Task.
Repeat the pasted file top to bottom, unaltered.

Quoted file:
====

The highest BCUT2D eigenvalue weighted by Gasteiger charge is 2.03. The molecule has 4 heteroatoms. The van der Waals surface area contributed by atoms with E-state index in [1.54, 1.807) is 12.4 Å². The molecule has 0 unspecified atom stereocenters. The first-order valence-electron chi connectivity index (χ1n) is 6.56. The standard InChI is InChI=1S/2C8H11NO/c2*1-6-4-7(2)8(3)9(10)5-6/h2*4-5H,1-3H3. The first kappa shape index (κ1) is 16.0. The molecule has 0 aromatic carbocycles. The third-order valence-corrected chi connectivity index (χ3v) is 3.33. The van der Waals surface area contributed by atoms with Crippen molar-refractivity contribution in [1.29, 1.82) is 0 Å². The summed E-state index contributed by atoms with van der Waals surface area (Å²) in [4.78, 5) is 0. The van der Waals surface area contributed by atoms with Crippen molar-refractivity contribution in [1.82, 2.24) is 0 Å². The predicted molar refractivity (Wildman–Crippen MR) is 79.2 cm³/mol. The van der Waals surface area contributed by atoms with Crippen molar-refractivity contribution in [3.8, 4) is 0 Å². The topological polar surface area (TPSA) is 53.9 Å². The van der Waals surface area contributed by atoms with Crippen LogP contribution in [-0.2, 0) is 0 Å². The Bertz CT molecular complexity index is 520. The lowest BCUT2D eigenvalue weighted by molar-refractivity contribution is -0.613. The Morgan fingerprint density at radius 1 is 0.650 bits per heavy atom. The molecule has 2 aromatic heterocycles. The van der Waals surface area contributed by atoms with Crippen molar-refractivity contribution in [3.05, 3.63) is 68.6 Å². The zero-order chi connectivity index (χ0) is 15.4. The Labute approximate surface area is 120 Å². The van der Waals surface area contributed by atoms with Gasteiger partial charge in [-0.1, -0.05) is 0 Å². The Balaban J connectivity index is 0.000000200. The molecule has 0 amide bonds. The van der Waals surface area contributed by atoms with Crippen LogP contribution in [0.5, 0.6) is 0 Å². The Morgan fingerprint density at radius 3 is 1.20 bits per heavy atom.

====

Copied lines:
The highest BCUT2D eigenvalue weighted by Gasteiger charge is 2.03. The molecule has 4 heteroatoms. The van der Waals surface area contributed by atoms with E-state index in [1.54, 1.807) is 12.4 Å². The molecule has 0 unspecified atom stereocenters. The first-order valence-electron chi connectivity index (χ1n) is 6.56. The standard InChI is InChI=1S/2C8H11NO/c2*1-6-4-7(2)8(3)9(10)5-6/h2*4-5H,1-3H3. The first kappa shape index (κ1) is 16.0. The molecule has 0 aromatic carbocycles. The third-order valence-corrected chi connectivity index (χ3v) is 3.33. The van der Waals surface area contributed by atoms with Crippen molar-refractivity contribution in [1.29, 1.82) is 0 Å². The summed E-state index contributed by atoms with van der Waals surface area (Å²) in [4.78, 5) is 0. The van der Waals surface area contributed by atoms with Crippen molar-refractivity contribution in [1.82, 2.24) is 0 Å². The predicted molar refractivity (Wildman–Crippen MR) is 79.2 cm³/mol. The van der Waals surface area contributed by atoms with Crippen molar-refractivity contribution in [3.8, 4) is 0 Å². The topological polar surface area (TPSA) is 53.9 Å². The van der Waals surface area contributed by atoms with Crippen LogP contribution in [-0.2, 0) is 0 Å². The Bertz CT molecular complexity index is 520. The lowest BCUT2D eigenvalue weighted by molar-refractivity contribution is -0.613. The Morgan fingerprint density at radius 1 is 0.650 bits per heavy atom. The molecule has 2 aromatic heterocycles. The van der Waals surface area contributed by atoms with Crippen molar-refractivity contribution in [3.05, 3.63) is 68.6 Å². The zero-order chi connectivity index (χ0) is 15.4. The Labute approximate surface area is 120 Å². The van der Waals surface area contributed by atoms with Gasteiger partial charge in [-0.1, -0.05) is 0 Å². The Balaban J connectivity index is 0.000000200. The molecule has 0 amide bonds. The van der Waals surface area contributed by atoms with Crippen LogP contribution in [0.5, 0.6) is 0 Å². The Morgan fingerprint density at radius 3 is 1.20 bits per heavy atom.